Home >Politics >Policy >Madhav Gadgil’s Kerala visit may spark fresh flood debate

Ernakulam: Madhav Gadgil, who triggered a heated debate on India’s ecological hotspots with a 2011 ministerial report on Western Ghats, will visit Kerala to give his version of what caused the devastating floods. The visit is significant, given that his report got a fresh lease of life in post-flood Kerala, where a war of words has broken out between those who support development and those who are for protecting the ecology.

He is a also a central figure, whose words can cause ripples in Kerala’s political set-up. Although his report on how to protect biodiversity hotspot in the Western Ghats found support from many corners, it was rejected by Kerala after widespread street agitations from people who thought their livelihoods might be affected.

Gadgil will visit Kerala on 31 August, on the invitation of Kerala High Court Lawyer’s Association, a sub-group of the Indian Association of Lawyers. He is expected to make a detailed presentation on what caused the floods, before visiting some of the affected regions to see the damage for himself, said an organizer who did not want to be named.

“He will be talking about decommissioning of old dams and how human intervention on vulnerable corners of Western Ghats contributed to the flood damage, among other topics," said the organizer.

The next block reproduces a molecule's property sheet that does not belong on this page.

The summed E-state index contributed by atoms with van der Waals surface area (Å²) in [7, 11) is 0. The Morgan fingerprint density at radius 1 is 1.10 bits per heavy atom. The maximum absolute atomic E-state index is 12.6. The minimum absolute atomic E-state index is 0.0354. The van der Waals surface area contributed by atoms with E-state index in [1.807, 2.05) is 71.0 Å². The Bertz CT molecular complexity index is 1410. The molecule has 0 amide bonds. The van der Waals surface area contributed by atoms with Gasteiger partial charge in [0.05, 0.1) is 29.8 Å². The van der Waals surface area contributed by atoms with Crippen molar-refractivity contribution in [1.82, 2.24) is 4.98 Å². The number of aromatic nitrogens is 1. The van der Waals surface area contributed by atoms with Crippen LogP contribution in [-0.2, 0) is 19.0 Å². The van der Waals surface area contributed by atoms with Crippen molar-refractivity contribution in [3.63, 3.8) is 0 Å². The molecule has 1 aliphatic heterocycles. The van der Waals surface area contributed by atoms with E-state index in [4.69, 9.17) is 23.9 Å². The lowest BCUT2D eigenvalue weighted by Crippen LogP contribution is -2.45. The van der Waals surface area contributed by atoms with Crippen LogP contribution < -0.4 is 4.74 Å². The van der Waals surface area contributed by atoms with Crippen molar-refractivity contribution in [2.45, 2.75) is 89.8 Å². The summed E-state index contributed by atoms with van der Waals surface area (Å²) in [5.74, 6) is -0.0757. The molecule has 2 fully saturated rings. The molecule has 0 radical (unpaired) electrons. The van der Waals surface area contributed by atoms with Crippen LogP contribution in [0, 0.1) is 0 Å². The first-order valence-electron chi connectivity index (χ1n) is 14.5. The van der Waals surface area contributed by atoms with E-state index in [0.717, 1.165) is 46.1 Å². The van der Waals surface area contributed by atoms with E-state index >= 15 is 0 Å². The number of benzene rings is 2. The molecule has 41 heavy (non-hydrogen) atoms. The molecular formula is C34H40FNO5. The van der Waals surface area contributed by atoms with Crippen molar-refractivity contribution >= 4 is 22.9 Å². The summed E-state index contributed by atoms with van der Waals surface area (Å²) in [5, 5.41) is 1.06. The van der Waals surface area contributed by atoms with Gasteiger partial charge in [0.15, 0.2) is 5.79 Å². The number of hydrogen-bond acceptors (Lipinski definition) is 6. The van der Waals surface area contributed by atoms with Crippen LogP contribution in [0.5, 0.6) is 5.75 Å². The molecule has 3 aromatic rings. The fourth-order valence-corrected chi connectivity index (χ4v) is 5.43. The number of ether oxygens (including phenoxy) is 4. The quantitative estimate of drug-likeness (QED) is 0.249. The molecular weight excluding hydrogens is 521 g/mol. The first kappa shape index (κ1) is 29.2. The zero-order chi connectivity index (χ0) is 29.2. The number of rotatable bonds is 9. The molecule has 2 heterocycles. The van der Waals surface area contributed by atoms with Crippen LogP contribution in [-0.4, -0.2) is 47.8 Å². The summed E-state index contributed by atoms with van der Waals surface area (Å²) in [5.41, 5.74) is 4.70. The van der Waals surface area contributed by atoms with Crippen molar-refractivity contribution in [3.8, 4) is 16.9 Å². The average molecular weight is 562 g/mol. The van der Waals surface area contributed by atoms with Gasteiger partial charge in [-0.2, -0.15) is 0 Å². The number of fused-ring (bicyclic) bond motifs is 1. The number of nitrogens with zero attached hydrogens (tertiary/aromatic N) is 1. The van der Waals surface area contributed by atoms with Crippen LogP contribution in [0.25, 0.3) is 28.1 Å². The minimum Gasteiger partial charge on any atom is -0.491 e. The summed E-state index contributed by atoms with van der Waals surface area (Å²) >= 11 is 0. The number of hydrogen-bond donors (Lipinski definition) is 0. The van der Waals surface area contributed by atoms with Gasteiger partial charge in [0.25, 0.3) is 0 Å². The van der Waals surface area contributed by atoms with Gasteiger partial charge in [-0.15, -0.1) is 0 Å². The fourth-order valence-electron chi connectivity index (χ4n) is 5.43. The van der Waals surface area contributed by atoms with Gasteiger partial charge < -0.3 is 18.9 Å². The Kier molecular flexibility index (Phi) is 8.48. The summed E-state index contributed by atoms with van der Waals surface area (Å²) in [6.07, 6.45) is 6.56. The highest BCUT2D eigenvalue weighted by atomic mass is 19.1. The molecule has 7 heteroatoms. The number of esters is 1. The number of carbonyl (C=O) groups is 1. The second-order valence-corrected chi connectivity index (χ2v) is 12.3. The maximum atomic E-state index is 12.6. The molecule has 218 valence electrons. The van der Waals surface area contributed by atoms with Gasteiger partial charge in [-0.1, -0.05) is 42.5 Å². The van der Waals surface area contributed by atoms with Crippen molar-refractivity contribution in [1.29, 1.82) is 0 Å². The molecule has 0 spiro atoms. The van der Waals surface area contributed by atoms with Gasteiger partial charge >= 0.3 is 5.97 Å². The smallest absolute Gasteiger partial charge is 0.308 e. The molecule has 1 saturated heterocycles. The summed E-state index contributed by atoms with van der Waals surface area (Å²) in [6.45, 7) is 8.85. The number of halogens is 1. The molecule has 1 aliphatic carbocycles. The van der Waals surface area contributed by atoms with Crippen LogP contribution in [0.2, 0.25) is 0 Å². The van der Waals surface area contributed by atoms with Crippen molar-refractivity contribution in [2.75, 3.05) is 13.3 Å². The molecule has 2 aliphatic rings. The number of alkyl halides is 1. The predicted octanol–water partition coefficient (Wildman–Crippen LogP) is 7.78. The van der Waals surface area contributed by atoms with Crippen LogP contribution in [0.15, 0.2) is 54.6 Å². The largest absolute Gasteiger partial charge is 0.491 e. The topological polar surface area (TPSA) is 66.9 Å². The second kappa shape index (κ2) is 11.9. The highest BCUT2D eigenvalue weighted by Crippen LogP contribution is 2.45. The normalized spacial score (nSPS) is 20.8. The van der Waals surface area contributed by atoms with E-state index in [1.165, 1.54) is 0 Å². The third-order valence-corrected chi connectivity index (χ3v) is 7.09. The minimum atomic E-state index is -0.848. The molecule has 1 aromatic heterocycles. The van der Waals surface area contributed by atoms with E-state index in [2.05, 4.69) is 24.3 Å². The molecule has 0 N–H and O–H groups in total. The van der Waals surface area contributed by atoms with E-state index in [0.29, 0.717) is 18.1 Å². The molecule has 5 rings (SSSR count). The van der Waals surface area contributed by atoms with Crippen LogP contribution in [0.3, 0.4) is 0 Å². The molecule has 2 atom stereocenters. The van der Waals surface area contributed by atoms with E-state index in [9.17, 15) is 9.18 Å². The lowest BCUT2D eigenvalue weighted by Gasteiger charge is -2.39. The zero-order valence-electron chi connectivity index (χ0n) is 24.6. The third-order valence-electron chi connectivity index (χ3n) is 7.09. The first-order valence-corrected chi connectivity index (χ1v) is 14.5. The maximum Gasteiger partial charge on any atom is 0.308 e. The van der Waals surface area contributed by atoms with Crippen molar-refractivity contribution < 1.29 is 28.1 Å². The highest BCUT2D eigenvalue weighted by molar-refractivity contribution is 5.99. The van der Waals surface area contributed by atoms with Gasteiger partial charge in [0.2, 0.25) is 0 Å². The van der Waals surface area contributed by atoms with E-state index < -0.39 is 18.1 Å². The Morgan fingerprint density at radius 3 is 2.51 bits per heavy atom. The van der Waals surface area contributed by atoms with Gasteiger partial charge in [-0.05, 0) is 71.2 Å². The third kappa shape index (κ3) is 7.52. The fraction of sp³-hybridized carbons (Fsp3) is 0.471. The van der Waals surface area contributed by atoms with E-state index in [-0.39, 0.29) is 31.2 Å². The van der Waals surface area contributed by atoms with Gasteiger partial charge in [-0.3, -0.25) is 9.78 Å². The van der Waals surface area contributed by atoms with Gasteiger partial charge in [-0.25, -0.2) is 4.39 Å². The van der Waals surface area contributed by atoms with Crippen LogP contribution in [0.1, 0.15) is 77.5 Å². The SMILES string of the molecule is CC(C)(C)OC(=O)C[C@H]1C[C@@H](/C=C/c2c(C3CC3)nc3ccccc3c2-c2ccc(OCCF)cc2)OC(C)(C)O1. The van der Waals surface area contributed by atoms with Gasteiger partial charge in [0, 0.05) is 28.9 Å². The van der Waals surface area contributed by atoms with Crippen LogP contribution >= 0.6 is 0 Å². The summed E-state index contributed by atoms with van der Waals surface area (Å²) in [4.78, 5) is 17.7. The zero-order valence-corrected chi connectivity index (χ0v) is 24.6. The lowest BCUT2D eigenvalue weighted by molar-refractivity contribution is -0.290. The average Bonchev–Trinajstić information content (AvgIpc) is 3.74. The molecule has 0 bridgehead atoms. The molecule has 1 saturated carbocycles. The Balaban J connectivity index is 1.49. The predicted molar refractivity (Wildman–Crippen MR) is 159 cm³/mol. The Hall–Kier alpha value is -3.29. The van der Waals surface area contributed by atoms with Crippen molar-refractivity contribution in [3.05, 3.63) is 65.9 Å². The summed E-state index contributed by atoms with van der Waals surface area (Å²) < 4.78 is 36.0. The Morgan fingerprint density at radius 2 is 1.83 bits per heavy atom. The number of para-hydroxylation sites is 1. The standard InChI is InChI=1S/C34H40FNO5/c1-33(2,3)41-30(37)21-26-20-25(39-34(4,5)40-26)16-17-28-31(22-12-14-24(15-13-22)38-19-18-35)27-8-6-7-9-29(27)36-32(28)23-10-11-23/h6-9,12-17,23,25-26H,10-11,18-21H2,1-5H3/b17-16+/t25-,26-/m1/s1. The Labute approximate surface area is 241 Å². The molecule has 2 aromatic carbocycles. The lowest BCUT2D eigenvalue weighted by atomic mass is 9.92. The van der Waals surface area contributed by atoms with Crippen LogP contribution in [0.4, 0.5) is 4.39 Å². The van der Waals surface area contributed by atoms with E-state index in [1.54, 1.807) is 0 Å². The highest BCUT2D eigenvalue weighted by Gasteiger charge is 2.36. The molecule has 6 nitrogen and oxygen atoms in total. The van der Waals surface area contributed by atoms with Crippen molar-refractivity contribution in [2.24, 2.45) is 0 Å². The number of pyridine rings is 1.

The announcement of the programme has already caused a buzz; the organizers are flooded with requests to interview Gadgil from almost all major print and television news networks in the state. A huge number of people have also shown interest to attend his talk.

“We primarily thought of this as a way to engage Kerala high court judges with Gadgil’s thoughts. The floods are bound to make a course correction for everyone, including the judges who will be writing verdicts on matters where the environment and development are at odds," the organizer added.

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Gadgil’s analysis on Friday will also find its way to the ongoing political blame game over the floods. Both at the state and national levels, Kerala’s opposition parties, the Congress and the Bharatiya Janata Party (BJP), have held that the floods were partly if not fully man-made, sensing an opportunity to attack the ruling Communist party government.

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A Mint analysis on 21 August showed that there was some concentration of the flood damage in ecologically sensitive areas identified in Gadgil’s report, which could be a result of unchecked quarrying, construction and flawed dam management. Gadgil had told The Indian Express on 20 August that the floods were man-made, and if his recommendations had been implemented the damage would have been much less. However, the government has blamed unusually heavy rains for the floods as the main reason.

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